- Bitcoin marks a daily high so far of USD 7,372 on Boxing Day
- Google Search interest in Bitcoin correlates with sudden price moves, long or short
- Bank of Russia reported to be testing stablecoins as a hedge of stability against crypto volatility
Bitcoin on Boxing Day is proving to be a better day than Christmas for Bitcoiners, as price is slowly climbing up in late Europe trading zones, recording a daily high of USD 7,372 (CoinDesk) with the Americas yet to enter the fray.
Tomorrow is the expiry of ₿TC futures contract on CME for the month of December. This will be the closing price of the futures contract for the year 2019. Currently crossed 7350 level +2.5% of the day
Pump up 🚀#Bitcoin #cryptocurrency pic.twitter.com/hkP3dj99gK
— ₿ 𝓙𝓪𝔂𝓮𝓼𝓱 ₿ (@bitjayesh) December 26, 2019
We frequently report on how interest in Bitcoin tends to go up as Bitcoin price does, and we now have even more data that supports this theory, with recent Google trends showing that Bitcoin’s sudden price movements — whether or not it is up or down — tend to trigger even more interest, despite recent performances seemingly giving up ground on price for the world’s most traded digital asset.
Google Trends now shows that interest worldwide in Bitcoin has been trending upwards, with last month recording its highest ever search ranking since 26 October when price was at USD 9,200. And more interestingly, the majority of this new interest is coming not from typical Bitcoiner country like USA or West Europe, but from emerging economies such as Ghana, Nigeria and South Africa. Tinier European nations like Austria and Switzerland are also climbing up the list, apparently, meaning to say that the diversity of interest in Bitcoin is also increasing.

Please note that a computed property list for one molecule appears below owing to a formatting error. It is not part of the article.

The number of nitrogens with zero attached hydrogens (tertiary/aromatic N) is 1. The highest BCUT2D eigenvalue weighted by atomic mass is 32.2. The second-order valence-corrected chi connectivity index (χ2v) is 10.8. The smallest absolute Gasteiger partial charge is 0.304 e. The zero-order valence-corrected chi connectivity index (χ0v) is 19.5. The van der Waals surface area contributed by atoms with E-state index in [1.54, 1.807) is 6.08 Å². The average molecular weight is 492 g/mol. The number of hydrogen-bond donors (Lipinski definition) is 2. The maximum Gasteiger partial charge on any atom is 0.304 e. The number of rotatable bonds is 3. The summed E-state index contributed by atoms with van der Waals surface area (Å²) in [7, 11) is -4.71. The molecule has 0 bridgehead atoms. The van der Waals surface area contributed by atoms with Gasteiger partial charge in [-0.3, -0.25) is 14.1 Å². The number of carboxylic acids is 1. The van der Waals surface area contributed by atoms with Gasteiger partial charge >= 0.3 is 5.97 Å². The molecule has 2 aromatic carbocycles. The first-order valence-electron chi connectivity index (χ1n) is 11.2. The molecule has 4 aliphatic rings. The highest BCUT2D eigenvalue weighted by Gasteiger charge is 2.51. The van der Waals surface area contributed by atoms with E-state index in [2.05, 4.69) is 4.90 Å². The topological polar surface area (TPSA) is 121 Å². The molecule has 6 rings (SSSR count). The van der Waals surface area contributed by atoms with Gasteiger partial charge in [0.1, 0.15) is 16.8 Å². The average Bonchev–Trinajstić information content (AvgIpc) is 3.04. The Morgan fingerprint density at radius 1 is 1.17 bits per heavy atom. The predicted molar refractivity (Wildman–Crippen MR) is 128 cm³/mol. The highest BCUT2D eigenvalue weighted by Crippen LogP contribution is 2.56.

Digging more into the data, we can find that in 2019, interest in Bitcoin on Google Search has been during periods of intense volatility, where Bitcoin has lost or gained the most value. One example is during the rally from USD 9,000 on 19 June to USD 12,900 on 29 June — the 10-day period witnessed the highest global interest in Bitcoin in a year. The second best rate of interest? This came during the second week of May, when price rallied from USD 5,500 to USD 8,000.
But opposite price action also triggered mass interest. For example, from 14 to 20 July when Bitcoin lose 10% of its value, and in September when Bitcoin lose 20% of its price in just a week. Blockchain Today analyst Jeroen Van Lange concurs:
“On the 24th and 25th of September Bitcoin dipped from USD 10,080 to USD 8,126. On those exact dates we are seeing a spike in volume on Google trends. The same counts for 25th and 26th of October, huge volatility increases search volume.”
Interest or not, Russia is hot on the heels of China in terms of launching its own central bank digital currency (CBDC), with news emerging that the Bank of Russia is now trialing stablecoins pegged to real assets in a regulatory sandbox.
Elvira Nabiullina, the chief of the Russian central bank, has clarified that these stablecoins are not necessarily going to be a means of payment or substitute for money, however. Russian media arm Interfax said that the bank was merely exploring stablecoin potential, as a hedge against crypto volatility. She said:
“We are testing stablecoins in our regulatory ‘sandbox’. We see companies willing to issue tokens pegged to certain real assets. In our regulatory sandbox, we are learning the potential uses of stablecoins but we do not assume that they will function as a means of payment and become a surrogate for money .”
The same report also touched on the issue of the digital ruble or the Russian CBDC, which says that the bank is still working to fully understand their potential by looking at the experiences of other countries using them. Nabiullina did say that issuing such a digital ruble could lead to unintended “serious consequences” such as financial market structure changes like deposit outflows.
Russian sentiment on crypto doesn’t seem to have changed, though, as she said that despite Russians’ continued belief that private money without government interference was a possibility, the state was firm in its resolve against “private money”. She explained:
“We are against private money. If some digital currencies were designed to become a substitute for private money, we could not support that.”
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